More on Italian Colors: Justice Scalia’s discussion of the “effective vindication” doctrine

I noted earlier that American Express has won American Express v. Italian Colors
in the Supreme Court. Here's what Justice Scalia says about the
"effective vindication" doctrine — the doctrine on which the Second
Circuit had relied in overriding the class-action ban contained in
American Express's arbitration agreement:

As we
have described, the exception finds its origin in the desire to prevent
“prospective waiver of a party’s right to pursue statutory remedies[.]”
… That would certainly cover a provision in an arbitration
agreement forbidding the assertion of certain statutory rights. And it
would perhaps cover filing and administrative fees attached to
arbitration that are so high as to make access to the forum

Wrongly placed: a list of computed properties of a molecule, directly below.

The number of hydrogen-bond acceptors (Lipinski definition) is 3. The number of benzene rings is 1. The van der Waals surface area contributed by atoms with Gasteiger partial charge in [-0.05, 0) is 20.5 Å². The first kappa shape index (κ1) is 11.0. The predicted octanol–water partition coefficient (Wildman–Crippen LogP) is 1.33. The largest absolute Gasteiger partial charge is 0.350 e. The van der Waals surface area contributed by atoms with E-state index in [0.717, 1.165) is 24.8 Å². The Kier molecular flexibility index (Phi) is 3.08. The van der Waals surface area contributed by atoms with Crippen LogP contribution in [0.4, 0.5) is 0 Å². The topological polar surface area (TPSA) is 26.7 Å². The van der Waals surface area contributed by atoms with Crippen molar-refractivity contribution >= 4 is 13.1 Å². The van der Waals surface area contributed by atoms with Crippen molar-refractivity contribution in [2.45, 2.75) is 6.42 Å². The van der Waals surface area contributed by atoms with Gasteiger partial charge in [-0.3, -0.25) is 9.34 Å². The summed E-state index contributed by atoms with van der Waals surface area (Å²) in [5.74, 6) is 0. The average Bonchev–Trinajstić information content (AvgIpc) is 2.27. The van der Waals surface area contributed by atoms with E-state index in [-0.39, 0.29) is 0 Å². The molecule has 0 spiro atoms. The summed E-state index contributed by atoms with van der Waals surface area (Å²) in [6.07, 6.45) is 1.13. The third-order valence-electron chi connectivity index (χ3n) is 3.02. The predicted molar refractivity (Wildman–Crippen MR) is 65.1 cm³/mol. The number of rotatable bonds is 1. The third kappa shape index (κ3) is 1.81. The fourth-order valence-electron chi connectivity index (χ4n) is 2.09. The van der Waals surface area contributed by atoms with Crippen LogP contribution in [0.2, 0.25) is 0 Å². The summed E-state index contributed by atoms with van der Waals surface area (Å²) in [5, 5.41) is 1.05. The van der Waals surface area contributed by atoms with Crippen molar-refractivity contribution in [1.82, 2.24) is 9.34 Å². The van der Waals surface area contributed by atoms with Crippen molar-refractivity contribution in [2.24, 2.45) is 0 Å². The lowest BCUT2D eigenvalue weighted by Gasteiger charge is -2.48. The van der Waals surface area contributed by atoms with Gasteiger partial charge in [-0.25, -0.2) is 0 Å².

impracticable. … But the fact that it is not worth the expense
involved in proving a statutory remedy does not constitute the
elimination of the right to pursue that remedy. … . The class-action
waiver [in this case] merely limits arbitration to the two contracting parties. It no
more eliminates those parties’ right to pursue their statutory remedy
than did federal law before its adoption of the class action for legal
relief in 1938… . Or, to put it differently, the individual suit thatwas considered adequate to assure “effective vindication” of a federal right before adoption of class-action procedures did not suddenly become “ineffective vindication” upon their adoption.

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